7. This five-step process is detailed below: First, the [Commissioner] considers whether the claimant is currently engaged in substantial gainful activity. If he is not, the [Commissioner] next considers whether the claimant has a "severe impairment" which significantly limits his physical or mental ability to do basic work activities. If the claimant suffers such an impairment, the third inquiry is whether, based solely on medical evidence, the claimant has an impairment which is listed in Appendix 1 of the regulations. If the claimant has such an impairment, the [Commissioner] will consider him disabled without considering vocational factors such as age, education, and work experience; the [Commissioner] presumes that a claimant who is afflicted with a "listed" impairment is unable to perform substantial gainful activity. Assuming the claimant does not have a listed impairment, the fourth inquiry is whether, despite the claimant's severe impairment, he has the residual functional capacity to perform his past work. Finally, if the claimant is unable to perform his past work, the [Commissioner] then determines whether there is other work which the claimant could perform.
Berry v. Schweiker, 675 F.2d 464, 467 (2d Cir. 1982) (per curiam); see also Rosa v. Callahan, 168 F.3d 72, 77 (2d Cir. 1999); 20 C.F.R. § 404.1520.
8. Although the claimant has the burden of proof as to the first four steps, the Commissioner has the burden of proof on the fifth and final step. See Bowen, 482 U.S. at 146 n.5; Ferraris v. Heckler, 728 F.2d 582, 584 (2d Cir. 1984). The final step of this inquiry is, in turn, divided into two parts. First, the Commissioner must assess the claimant's job qualifications by considering his physical ability, age, education, and work experience. Second, the Commissioner must determine whether jobs exist in the national economy that a person having the claimant's qualifications could perform. See 42 U.S.C. § 423(d)(2)(A); 20 C.F.R. § 404.1520(f); Heckler v. Campbell, 461 U.S. 458, 460, 103 S. Ct. 1952, 1954, 76 L. Ed. 2d 66 (1983).
9. In this case, the ALJ made the following findings with regard to
the five-step process set forth above: (1) Plaintiff has not engaged
in substantial gainful activity since May 24, 2007 (R. at
13);*fn2 (2) Plaintiff has a number of "severe"
impairments within the meaning of the regulations (id.);*fn3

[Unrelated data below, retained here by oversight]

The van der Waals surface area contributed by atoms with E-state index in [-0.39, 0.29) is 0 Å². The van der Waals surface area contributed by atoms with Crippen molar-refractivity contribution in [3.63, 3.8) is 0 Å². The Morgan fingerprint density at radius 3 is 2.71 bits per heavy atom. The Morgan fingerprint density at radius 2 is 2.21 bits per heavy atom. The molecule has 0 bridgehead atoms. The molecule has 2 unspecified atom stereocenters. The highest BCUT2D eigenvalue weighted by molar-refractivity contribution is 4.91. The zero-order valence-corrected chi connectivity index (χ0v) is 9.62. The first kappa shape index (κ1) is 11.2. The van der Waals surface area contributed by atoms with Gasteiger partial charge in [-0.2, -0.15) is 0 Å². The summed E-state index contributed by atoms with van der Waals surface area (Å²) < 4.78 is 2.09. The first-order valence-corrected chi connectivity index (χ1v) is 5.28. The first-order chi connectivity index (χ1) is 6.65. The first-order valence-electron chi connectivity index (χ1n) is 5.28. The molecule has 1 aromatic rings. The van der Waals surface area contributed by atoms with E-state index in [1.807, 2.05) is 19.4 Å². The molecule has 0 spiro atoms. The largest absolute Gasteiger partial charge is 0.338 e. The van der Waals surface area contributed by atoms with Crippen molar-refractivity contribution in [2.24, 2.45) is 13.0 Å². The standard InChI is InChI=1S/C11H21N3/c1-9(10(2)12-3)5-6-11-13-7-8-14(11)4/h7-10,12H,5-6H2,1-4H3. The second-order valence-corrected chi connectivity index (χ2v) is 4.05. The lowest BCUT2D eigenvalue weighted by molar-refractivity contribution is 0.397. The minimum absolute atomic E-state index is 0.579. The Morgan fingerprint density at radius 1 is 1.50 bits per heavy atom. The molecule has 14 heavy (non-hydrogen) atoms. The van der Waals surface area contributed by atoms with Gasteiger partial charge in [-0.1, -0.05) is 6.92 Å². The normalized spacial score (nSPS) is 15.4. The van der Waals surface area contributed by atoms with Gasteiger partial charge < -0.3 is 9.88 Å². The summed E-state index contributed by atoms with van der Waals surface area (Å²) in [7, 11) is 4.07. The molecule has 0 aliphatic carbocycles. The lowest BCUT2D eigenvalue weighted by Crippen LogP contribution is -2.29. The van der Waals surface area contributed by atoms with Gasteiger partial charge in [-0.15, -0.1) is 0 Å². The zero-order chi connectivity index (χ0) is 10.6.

(3) Plaintiff does not have an impairment or combination of
impairments that meets or medically equals the criteria necessary for
finding a disabling impairment under the regulations (R. at 17); (4)
Plaintiff retained the residual functional capacity ("RFC") to perform
light work with some limitations (R. at 18);*fn4 and
(5) considering Plaintiff's age, education, work experience, and RFC,
there were jobs existing in significant numbers in the national
economy that she could perform (R. at 26). Ultimately, the
ALJ concluded that Plaintiff was not under a disability as defined by the
Act from May 24, 2007, through December 23, 2009, the date of the
ALJ's decision. (R. at 27.)
10. Plaintiff advances two challenges to the ALJ's decision. First, Plaintiff argues that the ALJ did not properly evaluate the medical evidence from her three treating physicians, Dr. Joshua Usen, Dr. Stephen Skiffington, and Dr. M.S. Rahman. Second, Plaintiff argues that the ALJ mischaracterized Plaintiff's testimony.
11. As to Plaintiff's first challenge, this Court must separately consider whether the ALJ properly applied the "treating physician's rule" to each of her three doctors.*fn5 Under that rule, the ALJ must give controlling weight to a treating physician's opinion when that opinion is "well-supported by medically acceptable clinical and laboratory diagnostic techniques and is not inconsistent with the other substantial evidence in [the] record." 20 C.F.R. § 404.1527(c)(2); see also Green-Younger v. Barnhart, 335 F.3d 99, 106 (2d Cir. 2003); Shaw v. Chater, 221 F.3d 126, 134 (2d Cir. 2000).
Generally, "the Social Security Administration is required to explain the weight it gives to the opinions of a treating physician." Snell v. Apfel, 177 F.3d 128, 132 ...